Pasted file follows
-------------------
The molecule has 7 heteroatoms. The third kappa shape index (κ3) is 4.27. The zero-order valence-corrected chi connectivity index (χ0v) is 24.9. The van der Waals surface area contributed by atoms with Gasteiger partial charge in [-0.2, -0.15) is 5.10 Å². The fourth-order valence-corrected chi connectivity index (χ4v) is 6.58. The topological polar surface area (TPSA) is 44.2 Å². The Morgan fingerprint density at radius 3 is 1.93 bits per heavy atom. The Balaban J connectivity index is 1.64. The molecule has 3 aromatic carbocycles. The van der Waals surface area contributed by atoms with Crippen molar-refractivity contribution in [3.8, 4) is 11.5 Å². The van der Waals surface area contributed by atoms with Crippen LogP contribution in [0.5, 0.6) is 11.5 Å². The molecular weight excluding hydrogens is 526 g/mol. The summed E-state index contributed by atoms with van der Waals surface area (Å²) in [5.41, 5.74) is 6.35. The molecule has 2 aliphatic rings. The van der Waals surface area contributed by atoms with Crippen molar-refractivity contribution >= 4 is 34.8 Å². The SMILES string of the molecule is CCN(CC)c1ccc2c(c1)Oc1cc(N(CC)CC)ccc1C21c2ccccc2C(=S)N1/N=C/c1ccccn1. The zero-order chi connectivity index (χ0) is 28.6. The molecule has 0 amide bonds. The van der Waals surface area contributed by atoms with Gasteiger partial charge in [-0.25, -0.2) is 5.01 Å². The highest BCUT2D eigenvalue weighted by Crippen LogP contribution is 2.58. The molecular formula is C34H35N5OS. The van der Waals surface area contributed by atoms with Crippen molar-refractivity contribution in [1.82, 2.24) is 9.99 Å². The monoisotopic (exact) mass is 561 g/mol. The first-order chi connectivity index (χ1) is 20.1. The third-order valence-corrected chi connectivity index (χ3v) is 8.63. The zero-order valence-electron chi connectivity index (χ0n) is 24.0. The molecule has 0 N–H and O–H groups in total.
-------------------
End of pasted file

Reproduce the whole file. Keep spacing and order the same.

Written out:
The molecule has 7 heteroatoms. The third kappa shape index (κ3) is 4.27. The zero-order valence-corrected chi connectivity index (χ0v) is 24.9. The van der Waals surface area contributed by atoms with Gasteiger partial charge in [-0.2, -0.15) is 5.10 Å². The fourth-order valence-corrected chi connectivity index (χ4v) is 6.58. The topological polar surface area (TPSA) is 44.2 Å². The Morgan fingerprint density at radius 3 is 1.93 bits per heavy atom. The Balaban J connectivity index is 1.64. The molecule has 3 aromatic carbocycles. The van der Waals surface area contributed by atoms with Crippen molar-refractivity contribution in [3.8, 4) is 11.5 Å². The van der Waals surface area contributed by atoms with Crippen LogP contribution in [0.5, 0.6) is 11.5 Å². The molecular weight excluding hydrogens is 526 g/mol. The summed E-state index contributed by atoms with van der Waals surface area (Å²) in [5.41, 5.74) is 6.35. The molecule has 2 aliphatic rings. The van der Waals surface area contributed by atoms with Crippen molar-refractivity contribution >= 4 is 34.8 Å². The SMILES string of the molecule is CCN(CC)c1ccc2c(c1)Oc1cc(N(CC)CC)ccc1C21c2ccccc2C(=S)N1/N=C/c1ccccn1. The zero-order chi connectivity index (χ0) is 28.6. The molecule has 0 amide bonds. The van der Waals surface area contributed by atoms with Gasteiger partial charge in [-0.25, -0.2) is 5.01 Å². The highest BCUT2D eigenvalue weighted by Crippen LogP contribution is 2.58. The molecular formula is C34H35N5OS. The van der Waals surface area contributed by atoms with Crippen molar-refractivity contribution in [1.82, 2.24) is 9.99 Å². The monoisotopic (exact) mass is 561 g/mol. The first-order chi connectivity index (χ1) is 20.1. The third-order valence-corrected chi connectivity index (χ3v) is 8.63. The zero-order valence-electron chi connectivity index (χ0n) is 24.0. The molecule has 0 N–H and O–H groups in total.